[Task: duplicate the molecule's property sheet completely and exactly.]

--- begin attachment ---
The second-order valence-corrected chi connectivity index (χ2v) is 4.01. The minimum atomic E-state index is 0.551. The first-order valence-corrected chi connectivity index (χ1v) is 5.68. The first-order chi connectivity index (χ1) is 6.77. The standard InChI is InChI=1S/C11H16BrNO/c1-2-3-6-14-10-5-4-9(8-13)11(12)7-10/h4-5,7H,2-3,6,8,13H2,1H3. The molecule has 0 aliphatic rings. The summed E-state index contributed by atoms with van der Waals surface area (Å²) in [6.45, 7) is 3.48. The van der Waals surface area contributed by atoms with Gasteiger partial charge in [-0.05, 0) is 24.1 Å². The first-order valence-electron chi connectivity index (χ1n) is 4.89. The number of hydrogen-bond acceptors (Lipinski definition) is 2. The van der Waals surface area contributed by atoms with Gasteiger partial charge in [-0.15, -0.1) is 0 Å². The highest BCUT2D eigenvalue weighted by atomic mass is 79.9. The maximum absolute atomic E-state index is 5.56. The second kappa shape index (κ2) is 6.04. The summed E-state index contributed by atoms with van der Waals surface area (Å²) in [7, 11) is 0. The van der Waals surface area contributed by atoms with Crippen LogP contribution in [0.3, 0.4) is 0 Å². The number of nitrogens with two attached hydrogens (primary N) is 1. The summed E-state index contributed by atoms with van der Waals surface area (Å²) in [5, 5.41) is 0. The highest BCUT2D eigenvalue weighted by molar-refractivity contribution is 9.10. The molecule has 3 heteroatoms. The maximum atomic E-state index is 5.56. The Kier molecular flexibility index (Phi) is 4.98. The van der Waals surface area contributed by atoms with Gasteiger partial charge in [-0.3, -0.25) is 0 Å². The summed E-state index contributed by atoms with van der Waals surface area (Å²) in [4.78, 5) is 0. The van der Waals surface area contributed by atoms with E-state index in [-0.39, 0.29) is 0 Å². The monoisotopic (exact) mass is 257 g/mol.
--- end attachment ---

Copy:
The second-order valence-corrected chi connectivity index (χ2v) is 4.01. The minimum atomic E-state index is 0.551. The first-order valence-corrected chi connectivity index (χ1v) is 5.68. The first-order chi connectivity index (χ1) is 6.77. The standard InChI is InChI=1S/C11H16BrNO/c1-2-3-6-14-10-5-4-9(8-13)11(12)7-10/h4-5,7H,2-3,6,8,13H2,1H3. The molecule has 0 aliphatic rings. The summed E-state index contributed by atoms with van der Waals surface area (Å²) in [6.45, 7) is 3.48. The van der Waals surface area contributed by atoms with Gasteiger partial charge in [-0.05, 0) is 24.1 Å². The first-order valence-electron chi connectivity index (χ1n) is 4.89. The number of hydrogen-bond acceptors (Lipinski definition) is 2. The van der Waals surface area contributed by atoms with Gasteiger partial charge in [-0.15, -0.1) is 0 Å². The highest BCUT2D eigenvalue weighted by atomic mass is 79.9. The maximum absolute atomic E-state index is 5.56. The second kappa shape index (κ2) is 6.04. The summed E-state index contributed by atoms with van der Waals surface area (Å²) in [7, 11) is 0. The van der Waals surface area contributed by atoms with Crippen LogP contribution in [0.3, 0.4) is 0 Å². The number of nitrogens with two attached hydrogens (primary N) is 1. The summed E-state index contributed by atoms with van der Waals surface area (Å²) in [5, 5.41) is 0. The highest BCUT2D eigenvalue weighted by molar-refractivity contribution is 9.10. The molecule has 3 heteroatoms. The maximum atomic E-state index is 5.56. The Kier molecular flexibility index (Phi) is 4.98. The van der Waals surface area contributed by atoms with Gasteiger partial charge in [-0.3, -0.25) is 0 Å². The summed E-state index contributed by atoms with van der Waals surface area (Å²) in [4.78, 5) is 0. The van der Waals surface area contributed by atoms with E-state index in [-0.39, 0.29) is 0 Å². The monoisotopic (exact) mass is 257 g/mol.